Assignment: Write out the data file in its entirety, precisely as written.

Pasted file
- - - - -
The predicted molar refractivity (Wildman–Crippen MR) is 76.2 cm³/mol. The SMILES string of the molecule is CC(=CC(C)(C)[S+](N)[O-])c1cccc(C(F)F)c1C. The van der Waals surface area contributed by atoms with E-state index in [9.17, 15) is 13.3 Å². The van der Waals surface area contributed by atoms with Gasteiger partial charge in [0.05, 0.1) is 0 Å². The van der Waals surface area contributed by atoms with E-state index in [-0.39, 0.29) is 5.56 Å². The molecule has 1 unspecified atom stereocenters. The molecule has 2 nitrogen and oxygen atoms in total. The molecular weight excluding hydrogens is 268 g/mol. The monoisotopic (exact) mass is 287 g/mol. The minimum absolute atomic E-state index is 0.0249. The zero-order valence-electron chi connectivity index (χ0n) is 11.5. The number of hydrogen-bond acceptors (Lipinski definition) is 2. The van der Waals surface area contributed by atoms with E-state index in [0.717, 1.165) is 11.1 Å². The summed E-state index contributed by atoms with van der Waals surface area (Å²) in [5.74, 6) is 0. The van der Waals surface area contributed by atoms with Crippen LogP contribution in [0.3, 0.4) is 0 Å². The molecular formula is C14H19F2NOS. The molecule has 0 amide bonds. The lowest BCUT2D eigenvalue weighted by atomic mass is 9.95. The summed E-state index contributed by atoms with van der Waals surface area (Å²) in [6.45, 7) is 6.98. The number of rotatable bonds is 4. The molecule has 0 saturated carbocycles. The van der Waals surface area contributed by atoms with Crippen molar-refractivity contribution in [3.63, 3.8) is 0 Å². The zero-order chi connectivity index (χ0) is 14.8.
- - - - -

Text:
The predicted molar refractivity (Wildman–Crippen MR) is 76.2 cm³/mol. The SMILES string of the molecule is CC(=CC(C)(C)[S+](N)[O-])c1cccc(C(F)F)c1C. The van der Waals surface area contributed by atoms with E-state index in [9.17, 15) is 13.3 Å². The van der Waals surface area contributed by atoms with Gasteiger partial charge in [0.05, 0.1) is 0 Å². The van der Waals surface area contributed by atoms with E-state index in [-0.39, 0.29) is 5.56 Å². The molecule has 1 unspecified atom stereocenters. The molecule has 2 nitrogen and oxygen atoms in total. The molecular weight excluding hydrogens is 268 g/mol. The monoisotopic (exact) mass is 287 g/mol. The minimum absolute atomic E-state index is 0.0249. The zero-order valence-electron chi connectivity index (χ0n) is 11.5. The number of hydrogen-bond acceptors (Lipinski definition) is 2. The van der Waals surface area contributed by atoms with E-state index in [0.717, 1.165) is 11.1 Å². The summed E-state index contributed by atoms with van der Waals surface area (Å²) in [5.74, 6) is 0. The van der Waals surface area contributed by atoms with Crippen LogP contribution in [0.3, 0.4) is 0 Å². The molecular formula is C14H19F2NOS. The molecule has 0 amide bonds. The lowest BCUT2D eigenvalue weighted by atomic mass is 9.95. The summed E-state index contributed by atoms with van der Waals surface area (Å²) in [6.45, 7) is 6.98. The number of rotatable bonds is 4. The molecule has 0 saturated carbocycles. The van der Waals surface area contributed by atoms with Crippen molar-refractivity contribution in [3.63, 3.8) is 0 Å². The zero-order chi connectivity index (χ0) is 14.8.